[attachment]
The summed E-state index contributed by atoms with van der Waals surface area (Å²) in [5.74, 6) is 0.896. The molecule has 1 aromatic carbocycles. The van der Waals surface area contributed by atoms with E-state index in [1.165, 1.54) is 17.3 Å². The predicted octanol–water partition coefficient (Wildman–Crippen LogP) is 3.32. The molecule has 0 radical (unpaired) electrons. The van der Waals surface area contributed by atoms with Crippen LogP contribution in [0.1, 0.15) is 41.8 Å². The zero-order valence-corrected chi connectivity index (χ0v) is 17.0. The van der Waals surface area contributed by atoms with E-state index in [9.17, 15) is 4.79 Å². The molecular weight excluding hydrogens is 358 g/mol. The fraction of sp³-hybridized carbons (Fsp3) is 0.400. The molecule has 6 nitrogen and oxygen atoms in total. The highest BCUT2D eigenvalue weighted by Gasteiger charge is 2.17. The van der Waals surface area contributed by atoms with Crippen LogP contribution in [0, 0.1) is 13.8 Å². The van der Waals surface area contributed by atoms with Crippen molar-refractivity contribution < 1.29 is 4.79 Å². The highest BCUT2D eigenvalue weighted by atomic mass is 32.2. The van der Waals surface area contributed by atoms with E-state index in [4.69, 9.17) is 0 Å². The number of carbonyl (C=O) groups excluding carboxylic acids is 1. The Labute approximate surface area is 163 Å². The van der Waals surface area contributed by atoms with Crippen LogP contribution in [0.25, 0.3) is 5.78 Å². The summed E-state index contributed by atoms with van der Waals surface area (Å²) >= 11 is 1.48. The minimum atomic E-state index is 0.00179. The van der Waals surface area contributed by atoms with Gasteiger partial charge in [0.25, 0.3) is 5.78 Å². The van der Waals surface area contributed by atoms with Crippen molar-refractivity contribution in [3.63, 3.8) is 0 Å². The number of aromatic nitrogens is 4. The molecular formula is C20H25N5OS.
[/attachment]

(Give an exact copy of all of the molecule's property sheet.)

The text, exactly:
The summed E-state index contributed by atoms with van der Waals surface area (Å²) in [5.74, 6) is 0.896. The molecule has 1 aromatic carbocycles. The van der Waals surface area contributed by atoms with E-state index in [1.165, 1.54) is 17.3 Å². The predicted octanol–water partition coefficient (Wildman–Crippen LogP) is 3.32. The molecule has 0 radical (unpaired) electrons. The van der Waals surface area contributed by atoms with Crippen LogP contribution in [0.1, 0.15) is 41.8 Å². The zero-order valence-corrected chi connectivity index (χ0v) is 17.0. The van der Waals surface area contributed by atoms with E-state index in [9.17, 15) is 4.79 Å². The molecular weight excluding hydrogens is 358 g/mol. The fraction of sp³-hybridized carbons (Fsp3) is 0.400. The molecule has 6 nitrogen and oxygen atoms in total. The highest BCUT2D eigenvalue weighted by Gasteiger charge is 2.17. The van der Waals surface area contributed by atoms with Crippen LogP contribution in [0, 0.1) is 13.8 Å². The van der Waals surface area contributed by atoms with Crippen molar-refractivity contribution < 1.29 is 4.79 Å². The highest BCUT2D eigenvalue weighted by atomic mass is 32.2. The van der Waals surface area contributed by atoms with E-state index in [4.69, 9.17) is 0 Å². The number of carbonyl (C=O) groups excluding carboxylic acids is 1. The Labute approximate surface area is 163 Å². The van der Waals surface area contributed by atoms with Crippen LogP contribution in [0.25, 0.3) is 5.78 Å². The summed E-state index contributed by atoms with van der Waals surface area (Å²) >= 11 is 1.48. The minimum atomic E-state index is 0.00179. The van der Waals surface area contributed by atoms with Gasteiger partial charge in [0.25, 0.3) is 5.78 Å². The van der Waals surface area contributed by atoms with Crippen molar-refractivity contribution in [3.63, 3.8) is 0 Å². The number of aromatic nitrogens is 4. The molecular formula is C20H25N5OS.